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Aussies No.1 in sledging: Gray
- Umpires should have taken sterner action in the McGrath-Sarwan spat, feels ICC president

Melbourne: Sledging and spats were occurring too regularly in cricket and that Australia was a world leader, International Cricket Council (ICC) president Malcolm Gray said Wednesday.

The umpires in the Test series between Australia and West Indies should have taken “sterner action” over on-field altercations, Gray added.

Asked if Australia had a bad reputation around the world, he said: “Definitely, no doubt. Australians are not liked around the world. The messages we were getting was that the Australian public and the Australian press felt it was way over the top ... This time the Australian people believed the actions were beyond the pale.”

Gray said it was up to the Australian Cricket Board (ACB) to introduce a cultural change to prevent a repeat of the clashes seen in the West Indies, most notably between fast bowler Glenn McGrath and West Indies batsman Ramnaresh Sarwan and opposing captains Steve Waugh and Brian Lara.

“(ICC chief executive) Malcolm Speed and I were in Europe so we didn’t see it, but from all of the reports we got it appeared to both of us that the behaviour of the players was quite over the odds,” Gray said.

“It’s something that we don’t want in the sport and that in those circumstances, greater action and more sterner action should have been taken.”

Umpires provided no reports in the McGrath-Sarwan encounter and Gray said Speed would review tapes of the matches.

“He will review them but at this stage I don’t know what action, if any, will be taken, but I suspect there won’t be further action,” he said.

Gray said it was an umpire’s job to hose down any flare-ups on the field.

But he said the ACB and other world bodies should also play a part.

“In terms of process it is an ICC matter, in other words the umpires, referees and so forth,” he said.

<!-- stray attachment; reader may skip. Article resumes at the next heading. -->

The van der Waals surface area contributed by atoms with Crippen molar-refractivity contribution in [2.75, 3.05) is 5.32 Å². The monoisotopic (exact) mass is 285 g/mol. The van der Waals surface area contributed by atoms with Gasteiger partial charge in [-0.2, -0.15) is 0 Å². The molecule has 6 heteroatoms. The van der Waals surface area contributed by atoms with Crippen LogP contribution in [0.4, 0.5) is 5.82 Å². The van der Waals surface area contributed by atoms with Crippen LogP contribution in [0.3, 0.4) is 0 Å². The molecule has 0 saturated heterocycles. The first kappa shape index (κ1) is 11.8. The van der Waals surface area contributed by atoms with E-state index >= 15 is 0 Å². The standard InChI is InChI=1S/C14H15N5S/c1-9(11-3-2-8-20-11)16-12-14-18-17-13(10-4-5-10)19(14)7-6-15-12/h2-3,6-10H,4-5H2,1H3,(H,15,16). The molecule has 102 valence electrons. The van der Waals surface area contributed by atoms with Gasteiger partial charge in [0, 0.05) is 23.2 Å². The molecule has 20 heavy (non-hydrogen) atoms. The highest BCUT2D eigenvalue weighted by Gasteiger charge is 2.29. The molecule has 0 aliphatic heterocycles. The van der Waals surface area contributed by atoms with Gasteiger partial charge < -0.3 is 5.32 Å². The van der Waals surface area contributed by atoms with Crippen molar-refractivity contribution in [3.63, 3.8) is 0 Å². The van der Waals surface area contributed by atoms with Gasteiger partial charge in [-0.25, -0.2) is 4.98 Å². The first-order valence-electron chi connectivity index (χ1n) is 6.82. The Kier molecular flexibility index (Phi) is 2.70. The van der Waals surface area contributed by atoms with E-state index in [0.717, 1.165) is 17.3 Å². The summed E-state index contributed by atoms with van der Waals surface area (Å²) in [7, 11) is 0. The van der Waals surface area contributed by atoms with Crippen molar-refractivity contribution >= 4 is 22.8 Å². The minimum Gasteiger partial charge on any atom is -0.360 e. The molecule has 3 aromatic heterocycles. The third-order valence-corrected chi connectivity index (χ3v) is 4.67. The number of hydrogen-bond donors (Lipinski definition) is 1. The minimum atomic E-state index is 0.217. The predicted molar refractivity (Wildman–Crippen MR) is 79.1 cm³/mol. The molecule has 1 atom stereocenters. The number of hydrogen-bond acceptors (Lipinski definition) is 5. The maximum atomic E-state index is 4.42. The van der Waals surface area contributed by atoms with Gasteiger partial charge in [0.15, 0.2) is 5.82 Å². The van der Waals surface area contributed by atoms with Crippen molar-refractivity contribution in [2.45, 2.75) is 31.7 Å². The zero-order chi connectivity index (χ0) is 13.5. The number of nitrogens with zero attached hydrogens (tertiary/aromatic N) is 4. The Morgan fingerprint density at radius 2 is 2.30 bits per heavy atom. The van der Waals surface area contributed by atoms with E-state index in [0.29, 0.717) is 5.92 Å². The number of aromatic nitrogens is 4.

“However in terms of the longer-term problem, it really up to the national bodies to develop within their teams a change in culture.”

Speed said experienced umpires David Shepherd and S. Venkatraghavan should have charged McGrath and Sarwan.

“Players make mistakes, umpires make mistakes. In my view the umpires made a mistake in this match,” he said.

“It’s important the umpires lay a charge and the Referee deals with it.”

Speed, however, said he did not want umpires to “over-react” by confronting players over every appeal, adding that officials would not be constantly reprimanded for missing incidents.

“We are not going to be sacking umpires because they have made a mistake,” he said.

He said umpires had been reminded by the ICC that it was up to them to control players during matches.

Gray also said that cricket has gained world-wide popularity with the game finding its way through newly resurrected Afghanistan and football stronghold Brazil.

Gray cited latest development figures to stress on cricket becoming a truly global sport.

“Latest members include a wide range of exciting countries including Afghanistan, Brazil, Chile, Sierra Leone, Croatia and the Cayman Islands,” he was quoted as saying on the ICC website.

Membership of the ICC has jumped from 45 to 84 countries since the ICC development programme was initiated in 1997, Gray said hinting at its success in attaining the goal of 30 per cent increase in the number of cricketers in the world by 2005.

“The ICC is now spending over $11 million a year on developing cricket throughout the world.

“Locally, $700,000 a year is being invested in the East Asia-Pacific region which includes Australian neighbours such as Fiji, Papua New Guinea, Cook Islands, Indonesia, Japan, Philippines, Samoa, South Korea, Tonga and Vanuatu,” said the ICC chief.

Gray said it was due to ICC high performance programme manager Bob Woolmer’s efforts that growth of cricket in the region was reflected in the world-wide emphasis on participation and development of the game at both the grassroots and representative level.

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